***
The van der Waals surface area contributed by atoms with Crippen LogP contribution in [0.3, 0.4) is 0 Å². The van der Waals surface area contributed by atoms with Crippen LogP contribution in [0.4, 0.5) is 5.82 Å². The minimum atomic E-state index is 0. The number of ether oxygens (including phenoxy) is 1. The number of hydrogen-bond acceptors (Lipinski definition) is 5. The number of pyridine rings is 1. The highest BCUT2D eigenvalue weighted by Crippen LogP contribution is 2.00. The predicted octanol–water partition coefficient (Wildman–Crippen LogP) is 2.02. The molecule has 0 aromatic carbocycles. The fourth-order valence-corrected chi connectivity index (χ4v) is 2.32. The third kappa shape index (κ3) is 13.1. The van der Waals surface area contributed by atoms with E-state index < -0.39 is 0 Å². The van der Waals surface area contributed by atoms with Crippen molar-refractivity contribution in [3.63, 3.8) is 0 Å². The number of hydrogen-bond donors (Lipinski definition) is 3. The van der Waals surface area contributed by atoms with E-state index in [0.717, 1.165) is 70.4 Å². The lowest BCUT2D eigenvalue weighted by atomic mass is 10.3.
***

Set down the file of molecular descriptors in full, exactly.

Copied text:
The van der Waals surface area contributed by atoms with Crippen LogP contribution in [0.3, 0.4) is 0 Å². The van der Waals surface area contributed by atoms with Crippen LogP contribution in [0.4, 0.5) is 5.82 Å². The minimum atomic E-state index is 0. The number of ether oxygens (including phenoxy) is 1. The number of hydrogen-bond acceptors (Lipinski definition) is 5. The number of pyridine rings is 1. The highest BCUT2D eigenvalue weighted by Crippen LogP contribution is 2.00. The predicted octanol–water partition coefficient (Wildman–Crippen LogP) is 2.02. The molecule has 0 aromatic carbocycles. The fourth-order valence-corrected chi connectivity index (χ4v) is 2.32. The third kappa shape index (κ3) is 13.1. The van der Waals surface area contributed by atoms with E-state index < -0.39 is 0 Å². The van der Waals surface area contributed by atoms with Crippen molar-refractivity contribution in [3.63, 3.8) is 0 Å². The number of hydrogen-bond donors (Lipinski definition) is 3. The van der Waals surface area contributed by atoms with E-state index in [0.717, 1.165) is 70.4 Å². The lowest BCUT2D eigenvalue weighted by atomic mass is 10.3.